Long road ahead for women's rights in China as abuse remains taboo

When Lin Yingying, a young woman from northern China, awoke from a persistent vegetative state after eight months, her parents were overjoyed.

Women activists have been persecuted by the authorities. Picture: AFP/Getty Images

Their 21-year-old daughter fell into a coma after suffering a serious head injury and her partner Liu Fenghe, 24, had spent 200,000 yuan – around £21,600 – on medical bills and vowed he would take care of her for life.

But now Fenghe is being investigated by police in Liaoning province after Lin accused him of causing the head injury which nearly killed her.

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Just yesterday her father went to the police after she revealed Liu had beaten her because she burned some bread in the bakery business they ran – and that it was not the first time he had hit her.

The story is headline news in China where for centuries “family violence” has been considered a private matter. However, figures from the All-China Women’s Federation show a third of Chinese families have experience of domestic violence, that 90 per cent of reported cases involve the abuse of women and children and one in four women suffer violence in their marriage.

Earlier this month, after decades of campaigning by civil society organisations, the first ever anti-domestic violence law was introduced.

Despite such progress, there are growing worries about women’s rights in China. Chen Tingting, the Asia Foundation’s programme officer for women’s empowerment in China, says the big challenge will be implementing the law.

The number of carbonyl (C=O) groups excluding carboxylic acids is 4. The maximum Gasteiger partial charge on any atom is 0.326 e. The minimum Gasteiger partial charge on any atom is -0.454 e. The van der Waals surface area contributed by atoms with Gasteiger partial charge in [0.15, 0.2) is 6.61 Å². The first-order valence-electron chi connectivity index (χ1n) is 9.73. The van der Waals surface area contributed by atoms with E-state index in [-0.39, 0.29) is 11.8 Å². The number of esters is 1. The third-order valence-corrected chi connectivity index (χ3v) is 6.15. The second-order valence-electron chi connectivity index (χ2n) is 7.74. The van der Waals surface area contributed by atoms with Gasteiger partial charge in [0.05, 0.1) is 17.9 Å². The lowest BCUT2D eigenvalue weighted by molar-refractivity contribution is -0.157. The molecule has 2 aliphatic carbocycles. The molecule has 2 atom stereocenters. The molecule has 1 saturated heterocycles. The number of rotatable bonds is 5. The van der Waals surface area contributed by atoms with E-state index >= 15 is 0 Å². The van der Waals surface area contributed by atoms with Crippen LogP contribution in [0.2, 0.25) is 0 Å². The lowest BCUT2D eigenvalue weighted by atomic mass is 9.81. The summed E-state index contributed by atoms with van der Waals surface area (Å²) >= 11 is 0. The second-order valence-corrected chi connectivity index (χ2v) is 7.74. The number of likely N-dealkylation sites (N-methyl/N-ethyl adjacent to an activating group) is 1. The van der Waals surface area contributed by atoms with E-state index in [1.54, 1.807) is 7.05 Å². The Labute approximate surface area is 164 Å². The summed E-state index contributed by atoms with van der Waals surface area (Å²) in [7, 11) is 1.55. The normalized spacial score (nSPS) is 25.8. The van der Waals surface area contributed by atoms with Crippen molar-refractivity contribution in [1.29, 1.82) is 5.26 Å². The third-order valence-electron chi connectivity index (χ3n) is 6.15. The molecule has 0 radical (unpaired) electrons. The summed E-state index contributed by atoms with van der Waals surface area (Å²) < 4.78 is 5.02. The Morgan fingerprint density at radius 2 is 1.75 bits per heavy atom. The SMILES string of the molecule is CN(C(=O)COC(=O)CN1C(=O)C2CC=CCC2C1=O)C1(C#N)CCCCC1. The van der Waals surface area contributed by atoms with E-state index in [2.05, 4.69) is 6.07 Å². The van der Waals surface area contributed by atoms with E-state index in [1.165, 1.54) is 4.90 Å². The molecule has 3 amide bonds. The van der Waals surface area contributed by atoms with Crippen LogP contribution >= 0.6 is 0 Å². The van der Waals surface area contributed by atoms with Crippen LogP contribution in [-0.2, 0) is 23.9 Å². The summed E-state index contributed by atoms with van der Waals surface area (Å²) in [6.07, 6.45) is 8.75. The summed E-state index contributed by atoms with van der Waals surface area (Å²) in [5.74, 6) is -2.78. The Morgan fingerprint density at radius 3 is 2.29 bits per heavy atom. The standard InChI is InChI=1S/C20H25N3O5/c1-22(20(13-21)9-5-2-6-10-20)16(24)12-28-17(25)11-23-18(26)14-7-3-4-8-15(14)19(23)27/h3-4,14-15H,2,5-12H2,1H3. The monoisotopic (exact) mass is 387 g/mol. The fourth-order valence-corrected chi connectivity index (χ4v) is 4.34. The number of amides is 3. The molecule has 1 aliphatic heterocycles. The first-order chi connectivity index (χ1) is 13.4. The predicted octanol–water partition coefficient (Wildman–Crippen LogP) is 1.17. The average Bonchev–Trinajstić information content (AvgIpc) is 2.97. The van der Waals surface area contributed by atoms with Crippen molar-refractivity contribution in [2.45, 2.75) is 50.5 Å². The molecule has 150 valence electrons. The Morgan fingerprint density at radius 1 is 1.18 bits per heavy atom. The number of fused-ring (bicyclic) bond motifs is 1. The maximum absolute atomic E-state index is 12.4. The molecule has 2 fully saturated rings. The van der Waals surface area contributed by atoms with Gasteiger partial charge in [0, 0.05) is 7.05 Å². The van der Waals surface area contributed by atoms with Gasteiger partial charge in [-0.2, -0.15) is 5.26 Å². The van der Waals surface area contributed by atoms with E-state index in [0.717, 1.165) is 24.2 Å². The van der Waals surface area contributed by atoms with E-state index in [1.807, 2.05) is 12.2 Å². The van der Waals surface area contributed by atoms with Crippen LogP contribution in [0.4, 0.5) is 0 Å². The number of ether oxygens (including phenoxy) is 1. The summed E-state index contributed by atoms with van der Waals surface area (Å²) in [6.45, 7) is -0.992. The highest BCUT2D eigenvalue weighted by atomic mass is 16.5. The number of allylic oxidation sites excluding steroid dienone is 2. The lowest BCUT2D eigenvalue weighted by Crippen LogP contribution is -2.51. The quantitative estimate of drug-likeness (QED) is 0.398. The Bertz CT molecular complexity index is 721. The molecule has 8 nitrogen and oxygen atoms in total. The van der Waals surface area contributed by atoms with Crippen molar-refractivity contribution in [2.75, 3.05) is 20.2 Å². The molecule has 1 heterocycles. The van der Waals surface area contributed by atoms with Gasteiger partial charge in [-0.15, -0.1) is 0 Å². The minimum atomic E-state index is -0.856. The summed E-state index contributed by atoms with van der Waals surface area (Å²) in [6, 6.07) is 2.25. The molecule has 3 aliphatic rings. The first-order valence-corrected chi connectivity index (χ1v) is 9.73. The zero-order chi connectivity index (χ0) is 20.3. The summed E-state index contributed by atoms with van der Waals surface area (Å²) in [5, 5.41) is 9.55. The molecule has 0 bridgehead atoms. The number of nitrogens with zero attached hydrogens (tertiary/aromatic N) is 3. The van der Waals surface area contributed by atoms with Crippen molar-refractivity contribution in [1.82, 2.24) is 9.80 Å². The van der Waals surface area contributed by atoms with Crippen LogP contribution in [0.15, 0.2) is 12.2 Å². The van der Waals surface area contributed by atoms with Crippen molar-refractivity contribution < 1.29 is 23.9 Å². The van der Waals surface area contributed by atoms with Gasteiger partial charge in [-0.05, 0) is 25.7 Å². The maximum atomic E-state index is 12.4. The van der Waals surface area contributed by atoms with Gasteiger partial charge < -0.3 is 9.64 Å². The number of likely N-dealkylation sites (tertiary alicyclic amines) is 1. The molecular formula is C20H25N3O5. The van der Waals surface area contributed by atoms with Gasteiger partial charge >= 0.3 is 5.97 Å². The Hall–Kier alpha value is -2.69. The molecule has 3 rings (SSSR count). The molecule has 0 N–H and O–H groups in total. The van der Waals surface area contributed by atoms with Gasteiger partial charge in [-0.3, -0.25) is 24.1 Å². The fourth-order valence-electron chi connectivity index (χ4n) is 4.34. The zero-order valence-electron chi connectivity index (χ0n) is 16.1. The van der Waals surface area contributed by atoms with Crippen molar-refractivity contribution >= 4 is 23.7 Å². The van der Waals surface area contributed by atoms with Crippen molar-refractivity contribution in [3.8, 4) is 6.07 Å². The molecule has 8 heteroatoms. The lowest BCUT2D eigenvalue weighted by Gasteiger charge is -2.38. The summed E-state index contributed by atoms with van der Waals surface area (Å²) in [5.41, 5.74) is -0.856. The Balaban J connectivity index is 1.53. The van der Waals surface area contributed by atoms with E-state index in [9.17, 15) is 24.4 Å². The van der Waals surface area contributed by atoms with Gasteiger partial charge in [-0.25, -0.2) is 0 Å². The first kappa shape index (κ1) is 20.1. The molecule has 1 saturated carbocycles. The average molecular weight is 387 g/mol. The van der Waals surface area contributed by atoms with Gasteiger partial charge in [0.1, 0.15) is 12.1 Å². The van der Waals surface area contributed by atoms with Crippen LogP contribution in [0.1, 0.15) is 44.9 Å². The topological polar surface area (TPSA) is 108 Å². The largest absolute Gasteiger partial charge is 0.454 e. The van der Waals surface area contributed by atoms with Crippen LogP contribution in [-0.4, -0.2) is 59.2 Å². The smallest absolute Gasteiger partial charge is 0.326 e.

“While the new law marks a turning point in addressing domestic violence in China there’s a long journey ahead.”

Dr Sophia Woodman, an expert in human rights and contemporary China at Edinburgh University, agrees. “It’s great they have passed this law but implementation depends on having the people to make it work; that space is given to those who are advocates for women and provide the legal services which they need.

“And the space for independent organisations to work for women, or to challenge discrimination is limited and becoming more so. The signs are very worrying, there have been a lot of forced closures of that type of organisation.”

She points to the shutting this week of the Beijing Zhongze Women’s Legal Counselling and Service Centre, whose founder, lawyer Guo Jianmei, wasrecently hailed by the state as China’s “patron of the weak”.

The non-governmental organisation she established 20 years ago offered support to thousands of disenfranchised Chinese women. But the veteran women’s rights activisthas said little publicly about it, just citing “pressure”. Gender equality has been promoted, in theory, since the Communists came to power in 1949 – especially in education and ending medieval practices such as foot-binding and forced marriage. But campaigners say the reality is very different.

It’s been 21 years since Beijing hosted the United Nation’s World Conference on Women and while China may have one of the largest female workforces in the world, high levels of female education and more than half of the world’s self-made female billionaires, there is an increasing gender pay gap and workplace discrimination and sexual harassment are rife.

Dr Woodman adds: “Historically it’s been the case that the state’s commitment to gender equality in the constitution and official documents has given some space for gender related advocacy but in recent years that has been diminishing. And while there has always been a high level of women in the job market, there is still a lot of discrimination. For instance jobs can be advertised as solely for men.

“Also the change to the one-child policy – which has yet to be put into effect – has consequences for women. While it should hopefully end the worst practices, there are those saying ‘now we have to sacrifice for the nation by having two children’.”

And raising gender equality issues can be dangerous. Last year, on the eve of International Women’s Day, five feminist activists were arrested.

The five had planned to protest against the sexual harassment of women on public transport by handing out stickers. Their detention sent shockwaves worldwide and although released from jail after 37 days, they are all still officially being investigated, are under surveillance and are only free on bail.